Donohue’s Allen Williams will be presenting “Rising Lake Michigan Water Level Leads to 70 mgd Emergency Pump Station” at the Collection Systems 2021 Virtual Conference (March 23-25) held by the Water Environment Federation (WEF) in cooperation with the Michigan Water Environment Association. Allen’s presentation discusses Kenosha Water Utility’s (KWU) urgent response to rising Lake Michigan water levels by protecting the property and citizens with a permanent, risk adverse 72-million-gallon-per-day (mgd)) system, operational 7 months after initial concept.
Lake Michigan’s water level at Kenosha has risen to near record water levels, from 576 feet in 2013 to 583 feet in 2020. This rising water level threatened the wet weather capacity of KWU’s Water Reclamation Facility (WRF) and collection system that serves over 100,000 customers. The collection system includes two wet weather control elements for use when the WRF is at peak flow capacity: an equalization basin and 3rd Avenue overflow. Long-term planning for WRF and collection system capacity improvements were underway when an unprecedented rising water level rendered the 3rd Avenue overflow unusable in 2019.
Emergency pumping options were explored. Two axial flow pumps able to achieve 70 mgd were selected because they provided more flow, could be placed in the existing storm water outfall, and were lower cost than other alternatives. Because of the configuration of the outfall, one axial flow pump was located in the 99-inch storm sewer and one was located in the outfall structure. Pump station construction began in September 2019 and was completed in December 2019.
In May 17, 2020, the emergency pumps received their first real test as Kenosha received 3-1/2 inches of rain just days after previous rainfall events. The collection system flow was estimated at 200 mgd. The two emergency pumps at 3rd Avenue were operating during the event and the entire system was able to handle the high flows and avoid widespread basement flooding. The submersible, hydraulically driven pumps in an existing structure provided a unique solution to an emergency situation caused by rising water levels.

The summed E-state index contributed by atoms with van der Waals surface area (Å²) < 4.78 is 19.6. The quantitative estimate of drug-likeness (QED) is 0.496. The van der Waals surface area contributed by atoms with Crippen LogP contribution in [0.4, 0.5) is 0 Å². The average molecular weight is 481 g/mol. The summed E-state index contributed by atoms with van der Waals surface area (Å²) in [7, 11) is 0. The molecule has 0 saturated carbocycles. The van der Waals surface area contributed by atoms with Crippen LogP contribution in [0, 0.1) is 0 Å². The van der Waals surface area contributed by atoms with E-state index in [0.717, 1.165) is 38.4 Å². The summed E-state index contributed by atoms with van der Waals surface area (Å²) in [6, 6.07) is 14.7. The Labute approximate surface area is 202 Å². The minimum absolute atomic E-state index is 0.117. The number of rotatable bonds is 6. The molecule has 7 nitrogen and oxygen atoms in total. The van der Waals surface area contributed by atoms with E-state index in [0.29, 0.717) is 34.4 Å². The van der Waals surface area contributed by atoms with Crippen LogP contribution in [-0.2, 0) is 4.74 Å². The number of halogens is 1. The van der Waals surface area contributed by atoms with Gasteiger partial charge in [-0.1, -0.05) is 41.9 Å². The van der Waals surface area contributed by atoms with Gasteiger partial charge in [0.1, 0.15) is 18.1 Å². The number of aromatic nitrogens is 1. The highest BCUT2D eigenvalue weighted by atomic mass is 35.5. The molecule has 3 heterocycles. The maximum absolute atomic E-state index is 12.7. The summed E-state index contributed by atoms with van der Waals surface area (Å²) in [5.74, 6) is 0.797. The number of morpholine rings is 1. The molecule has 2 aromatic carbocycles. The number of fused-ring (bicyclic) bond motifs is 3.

KWU continues to pursue wet weather management work to maintain or increase the collection system and WRF capacity. Ongoing work includes chlorine contact tank hydraulic modifications, WRF outfall modifications, and disinfection system expansion.
Allen is a water/wastewater engineer with Donohue & Associates in Milwaukee, Wisconsin. He is a licensed professional engineer in Wisconsin and Michigan who provides project management, planning, design, and engineering services during construction for wastewater treatment facilities and lift stations. Allen received a bachelor’s degree in biological/environmental engineering from the University of Missouri and a master’s degree in civil/environmental engineering from Marquette University. He has been working with KWU since 2014.